Fructosamine-3-kinase (FN3K) activity promotes oncogenesis in models of liver and lung cancer.
Major Finding: Fructosamine-3-kinase (FN3K) activity promotes oncogenesis in models of liver and lung cancer.
Mechanism: FN3K deglycates the oncogenic transcription factor NRF2, increasing its stability and activity.
Impact: Glycation's role in cancer should be further explored, and FN3K inhibitors may be worth pursuing.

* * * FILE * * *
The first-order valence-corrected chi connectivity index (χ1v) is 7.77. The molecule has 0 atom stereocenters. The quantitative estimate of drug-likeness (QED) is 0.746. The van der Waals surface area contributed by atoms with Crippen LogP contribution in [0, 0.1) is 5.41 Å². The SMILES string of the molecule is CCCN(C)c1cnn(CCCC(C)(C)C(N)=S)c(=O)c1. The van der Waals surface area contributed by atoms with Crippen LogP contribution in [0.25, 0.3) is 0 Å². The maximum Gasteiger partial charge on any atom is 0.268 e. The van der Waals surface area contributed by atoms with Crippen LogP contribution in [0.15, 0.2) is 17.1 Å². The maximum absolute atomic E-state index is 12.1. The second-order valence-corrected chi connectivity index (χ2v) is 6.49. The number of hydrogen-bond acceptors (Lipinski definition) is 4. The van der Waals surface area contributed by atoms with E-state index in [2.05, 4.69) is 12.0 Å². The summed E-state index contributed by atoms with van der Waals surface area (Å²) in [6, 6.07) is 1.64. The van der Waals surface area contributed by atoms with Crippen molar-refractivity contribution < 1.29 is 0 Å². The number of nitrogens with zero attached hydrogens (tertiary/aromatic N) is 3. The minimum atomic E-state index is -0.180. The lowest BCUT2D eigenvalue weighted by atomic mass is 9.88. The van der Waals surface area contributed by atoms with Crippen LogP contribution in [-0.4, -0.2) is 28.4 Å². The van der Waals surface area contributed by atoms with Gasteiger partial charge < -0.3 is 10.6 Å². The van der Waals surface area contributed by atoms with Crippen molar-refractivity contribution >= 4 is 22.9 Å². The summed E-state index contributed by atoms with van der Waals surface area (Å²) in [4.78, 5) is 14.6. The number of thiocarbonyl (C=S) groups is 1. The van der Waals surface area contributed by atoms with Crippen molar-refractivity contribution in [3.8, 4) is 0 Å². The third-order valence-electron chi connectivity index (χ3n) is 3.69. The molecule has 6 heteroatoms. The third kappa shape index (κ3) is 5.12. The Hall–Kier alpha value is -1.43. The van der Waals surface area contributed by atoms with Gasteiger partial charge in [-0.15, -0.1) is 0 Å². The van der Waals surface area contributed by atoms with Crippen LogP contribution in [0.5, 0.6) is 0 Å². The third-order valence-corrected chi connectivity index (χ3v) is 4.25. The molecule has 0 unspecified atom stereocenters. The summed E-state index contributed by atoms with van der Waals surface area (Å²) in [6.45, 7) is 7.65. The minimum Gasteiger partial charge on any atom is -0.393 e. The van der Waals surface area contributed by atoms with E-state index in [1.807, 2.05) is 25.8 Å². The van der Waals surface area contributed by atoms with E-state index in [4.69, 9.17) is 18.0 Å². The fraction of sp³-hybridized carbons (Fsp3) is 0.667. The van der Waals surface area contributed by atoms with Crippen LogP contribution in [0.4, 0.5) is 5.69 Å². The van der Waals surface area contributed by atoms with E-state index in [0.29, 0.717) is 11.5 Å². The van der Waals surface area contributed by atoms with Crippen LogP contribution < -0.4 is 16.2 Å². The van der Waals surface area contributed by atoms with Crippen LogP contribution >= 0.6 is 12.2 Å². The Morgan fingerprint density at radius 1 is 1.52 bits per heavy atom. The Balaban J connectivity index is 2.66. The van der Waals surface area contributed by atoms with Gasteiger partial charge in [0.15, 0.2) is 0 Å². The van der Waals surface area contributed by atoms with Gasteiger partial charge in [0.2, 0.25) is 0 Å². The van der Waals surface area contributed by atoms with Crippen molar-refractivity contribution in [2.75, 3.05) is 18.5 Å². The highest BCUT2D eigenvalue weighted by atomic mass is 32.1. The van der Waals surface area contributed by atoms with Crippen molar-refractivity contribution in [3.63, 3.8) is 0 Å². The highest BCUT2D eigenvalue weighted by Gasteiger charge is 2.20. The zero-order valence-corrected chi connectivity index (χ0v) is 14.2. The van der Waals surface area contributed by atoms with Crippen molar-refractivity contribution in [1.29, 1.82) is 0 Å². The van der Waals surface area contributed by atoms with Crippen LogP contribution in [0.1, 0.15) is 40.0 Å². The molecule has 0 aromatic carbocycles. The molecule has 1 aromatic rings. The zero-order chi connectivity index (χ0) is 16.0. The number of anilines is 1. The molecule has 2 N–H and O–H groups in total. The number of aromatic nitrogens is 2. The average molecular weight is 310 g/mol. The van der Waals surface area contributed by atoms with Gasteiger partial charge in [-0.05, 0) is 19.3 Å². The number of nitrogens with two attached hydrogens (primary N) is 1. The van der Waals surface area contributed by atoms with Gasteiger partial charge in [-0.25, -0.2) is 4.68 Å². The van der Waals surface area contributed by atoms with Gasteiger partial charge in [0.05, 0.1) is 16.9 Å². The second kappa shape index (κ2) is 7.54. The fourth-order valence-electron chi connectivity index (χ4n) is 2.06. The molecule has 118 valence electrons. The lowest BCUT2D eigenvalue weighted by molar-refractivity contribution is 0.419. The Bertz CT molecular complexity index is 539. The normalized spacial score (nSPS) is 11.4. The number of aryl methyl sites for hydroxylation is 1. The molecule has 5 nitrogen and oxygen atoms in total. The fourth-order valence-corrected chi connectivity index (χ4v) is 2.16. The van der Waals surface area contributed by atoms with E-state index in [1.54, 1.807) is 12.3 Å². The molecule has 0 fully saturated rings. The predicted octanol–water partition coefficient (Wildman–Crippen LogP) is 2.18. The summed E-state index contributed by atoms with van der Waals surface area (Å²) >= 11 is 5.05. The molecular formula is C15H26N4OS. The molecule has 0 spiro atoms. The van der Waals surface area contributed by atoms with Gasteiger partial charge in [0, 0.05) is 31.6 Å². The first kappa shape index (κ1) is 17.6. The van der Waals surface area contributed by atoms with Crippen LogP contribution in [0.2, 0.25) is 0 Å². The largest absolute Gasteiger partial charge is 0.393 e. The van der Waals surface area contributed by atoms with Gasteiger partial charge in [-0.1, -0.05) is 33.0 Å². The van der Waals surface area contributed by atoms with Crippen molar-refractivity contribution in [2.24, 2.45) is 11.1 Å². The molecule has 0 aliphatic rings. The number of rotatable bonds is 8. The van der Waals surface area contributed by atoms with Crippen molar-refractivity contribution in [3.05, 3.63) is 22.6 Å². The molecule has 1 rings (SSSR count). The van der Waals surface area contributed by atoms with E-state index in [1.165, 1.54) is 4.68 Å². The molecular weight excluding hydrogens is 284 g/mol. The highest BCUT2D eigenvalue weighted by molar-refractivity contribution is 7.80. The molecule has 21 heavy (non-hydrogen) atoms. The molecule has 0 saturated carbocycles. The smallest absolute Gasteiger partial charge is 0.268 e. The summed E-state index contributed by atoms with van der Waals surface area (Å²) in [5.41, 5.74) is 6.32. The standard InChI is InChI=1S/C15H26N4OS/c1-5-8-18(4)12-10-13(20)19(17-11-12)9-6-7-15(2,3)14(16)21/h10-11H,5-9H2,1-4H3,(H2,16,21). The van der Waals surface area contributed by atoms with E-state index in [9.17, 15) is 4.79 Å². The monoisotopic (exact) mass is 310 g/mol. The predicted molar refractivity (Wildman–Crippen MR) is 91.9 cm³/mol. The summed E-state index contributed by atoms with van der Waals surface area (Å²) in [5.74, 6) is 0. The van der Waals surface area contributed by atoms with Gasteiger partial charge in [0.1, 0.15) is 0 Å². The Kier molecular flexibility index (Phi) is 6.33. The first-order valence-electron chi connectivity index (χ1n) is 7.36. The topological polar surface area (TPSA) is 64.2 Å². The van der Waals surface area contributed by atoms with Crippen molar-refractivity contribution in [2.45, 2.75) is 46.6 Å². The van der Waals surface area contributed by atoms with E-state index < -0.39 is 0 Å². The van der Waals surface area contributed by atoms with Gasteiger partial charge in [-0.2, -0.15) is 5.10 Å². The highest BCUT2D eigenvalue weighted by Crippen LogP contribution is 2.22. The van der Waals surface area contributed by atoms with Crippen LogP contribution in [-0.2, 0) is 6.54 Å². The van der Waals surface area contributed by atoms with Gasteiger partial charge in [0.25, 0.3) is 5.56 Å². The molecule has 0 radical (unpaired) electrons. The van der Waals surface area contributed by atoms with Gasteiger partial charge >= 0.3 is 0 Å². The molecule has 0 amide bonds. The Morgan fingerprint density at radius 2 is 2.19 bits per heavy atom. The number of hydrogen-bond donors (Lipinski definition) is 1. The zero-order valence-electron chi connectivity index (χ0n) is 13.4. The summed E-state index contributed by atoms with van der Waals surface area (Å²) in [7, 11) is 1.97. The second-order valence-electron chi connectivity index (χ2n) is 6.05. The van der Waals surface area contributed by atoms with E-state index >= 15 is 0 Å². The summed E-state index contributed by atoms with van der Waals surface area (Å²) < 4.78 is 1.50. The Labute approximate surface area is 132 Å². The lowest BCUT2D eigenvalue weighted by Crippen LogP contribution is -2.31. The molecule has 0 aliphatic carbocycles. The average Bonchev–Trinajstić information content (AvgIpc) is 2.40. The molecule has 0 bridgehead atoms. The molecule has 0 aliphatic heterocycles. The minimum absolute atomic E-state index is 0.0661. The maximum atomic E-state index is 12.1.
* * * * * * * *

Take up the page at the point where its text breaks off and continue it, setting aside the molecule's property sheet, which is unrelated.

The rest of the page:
Little is known about the effects of protein glycation, the nonenzymatic linkage of basic amino-acid residues to monosaccharides. Sanghvi and colleagues discovered a role for glycation of the oncogenic transcription factor NRF2, finding that the activity of the typically heavily glycated protein is dependent on deglycation by fructosamine-3-kinase (FN3K). In a mouse model, the development of MYC-driven hepatocellular carcinoma (HCC) was dependent on NRF2 activation. A pan-cancer genome-wide SELECT analysis revealed that NRF2 activation and EGFR mutations were mutually exclusive in treatment-naïve patients, indicating that their functions may overlap. In a genome-wide CRISPR screen, Fn3k emerged as a regulator of NRF2 activation. Two in silico analyses predicted that several residues in NRF2′s N- and C-terminal domains would be glycated, and an assay in an HCC cell line with mutant KEAP1 (which encodes a regulator of NRF2 that binds its N-terminal domain) detected glycated NRF2 upon FN3K knockdown. In liver and lung cancer cells with wild-type KEAP1, FNK3 loss impaired the induction and nuclear accumulation of NRF2 normally triggered by a chemical NRF2 stimulator, causing a decrease in the expression of NRF2 target proteins and increased sensitivity to oxidative stress. FN3K knockdown led to a substantial decrease in NRF2′s apparent stability in cells with wild-type KEAP1, but not in cells with mutant KEAP1; further, in KEAP1-mutant cells, glycation reduced NRF2′s activity. Analysis by mass spectrometry provided a detailed characterization and quanitification of NRF2 glycation in cancer cells and indicated that NRF2 glycation was dependent on glucose and sensitive to FN3K. In mouse models of lung and liver cancers, lack of FN3K prevented the oncogenic and drug resistance–promoting effects of NRF2. Demonstrating the potential broader relevance of these findings, mass spectrometry on cell lysates identified 110 proteins whose glycation levels were significantly altered by FN3K deficiency; the potential biological relevance of this finding is not known. Collectively, these results reveal a role for FN3K-dependent deglycation of NRF2 in cancer and imply that FN3K inhibitors may be worth exploring.
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